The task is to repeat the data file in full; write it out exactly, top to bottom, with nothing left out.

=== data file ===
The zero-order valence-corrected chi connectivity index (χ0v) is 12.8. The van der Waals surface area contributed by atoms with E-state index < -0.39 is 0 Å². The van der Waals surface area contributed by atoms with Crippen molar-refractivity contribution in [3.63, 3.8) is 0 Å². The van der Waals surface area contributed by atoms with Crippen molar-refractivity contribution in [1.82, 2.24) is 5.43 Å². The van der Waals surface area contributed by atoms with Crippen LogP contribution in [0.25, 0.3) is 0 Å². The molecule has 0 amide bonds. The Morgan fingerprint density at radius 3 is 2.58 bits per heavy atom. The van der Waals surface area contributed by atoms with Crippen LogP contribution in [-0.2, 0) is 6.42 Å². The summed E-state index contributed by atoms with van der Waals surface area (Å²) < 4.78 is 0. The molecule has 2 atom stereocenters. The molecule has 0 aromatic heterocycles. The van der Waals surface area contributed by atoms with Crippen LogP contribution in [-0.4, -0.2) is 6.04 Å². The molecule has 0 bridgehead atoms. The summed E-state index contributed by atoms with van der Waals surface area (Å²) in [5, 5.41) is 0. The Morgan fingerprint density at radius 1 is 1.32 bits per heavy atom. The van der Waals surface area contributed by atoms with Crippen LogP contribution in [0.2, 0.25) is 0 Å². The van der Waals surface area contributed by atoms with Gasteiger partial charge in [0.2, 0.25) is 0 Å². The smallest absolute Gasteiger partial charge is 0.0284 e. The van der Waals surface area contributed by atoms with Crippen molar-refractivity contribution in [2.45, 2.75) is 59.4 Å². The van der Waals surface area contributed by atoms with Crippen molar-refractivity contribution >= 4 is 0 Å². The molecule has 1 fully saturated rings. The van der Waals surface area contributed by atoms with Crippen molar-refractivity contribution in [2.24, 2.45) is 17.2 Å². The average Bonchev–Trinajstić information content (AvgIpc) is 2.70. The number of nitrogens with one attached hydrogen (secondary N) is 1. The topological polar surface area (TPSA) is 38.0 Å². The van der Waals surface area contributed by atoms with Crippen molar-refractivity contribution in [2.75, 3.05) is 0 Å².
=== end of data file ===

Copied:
The zero-order valence-corrected chi connectivity index (χ0v) is 12.8. The van der Waals surface area contributed by atoms with E-state index < -0.39 is 0 Å². The van der Waals surface area contributed by atoms with Crippen molar-refractivity contribution in [3.63, 3.8) is 0 Å². The van der Waals surface area contributed by atoms with Crippen molar-refractivity contribution in [1.82, 2.24) is 5.43 Å². The van der Waals surface area contributed by atoms with Crippen LogP contribution in [0.25, 0.3) is 0 Å². The molecule has 0 amide bonds. The Morgan fingerprint density at radius 3 is 2.58 bits per heavy atom. The van der Waals surface area contributed by atoms with Crippen LogP contribution in [-0.2, 0) is 6.42 Å². The summed E-state index contributed by atoms with van der Waals surface area (Å²) < 4.78 is 0. The molecule has 2 atom stereocenters. The molecule has 0 aromatic heterocycles. The van der Waals surface area contributed by atoms with Crippen LogP contribution in [-0.4, -0.2) is 6.04 Å². The molecule has 0 bridgehead atoms. The summed E-state index contributed by atoms with van der Waals surface area (Å²) in [5, 5.41) is 0. The Morgan fingerprint density at radius 1 is 1.32 bits per heavy atom. The van der Waals surface area contributed by atoms with Crippen LogP contribution in [0.2, 0.25) is 0 Å². The van der Waals surface area contributed by atoms with Gasteiger partial charge in [0.2, 0.25) is 0 Å². The smallest absolute Gasteiger partial charge is 0.0284 e. The van der Waals surface area contributed by atoms with Crippen molar-refractivity contribution in [2.45, 2.75) is 59.4 Å². The van der Waals surface area contributed by atoms with Crippen molar-refractivity contribution >= 4 is 0 Å². The molecule has 1 fully saturated rings. The van der Waals surface area contributed by atoms with Crippen molar-refractivity contribution in [2.24, 2.45) is 17.2 Å². The average Bonchev–Trinajstić information content (AvgIpc) is 2.70. The number of nitrogens with one attached hydrogen (secondary N) is 1. The topological polar surface area (TPSA) is 38.0 Å². The van der Waals surface area contributed by atoms with Crippen molar-refractivity contribution in [2.75, 3.05) is 0 Å².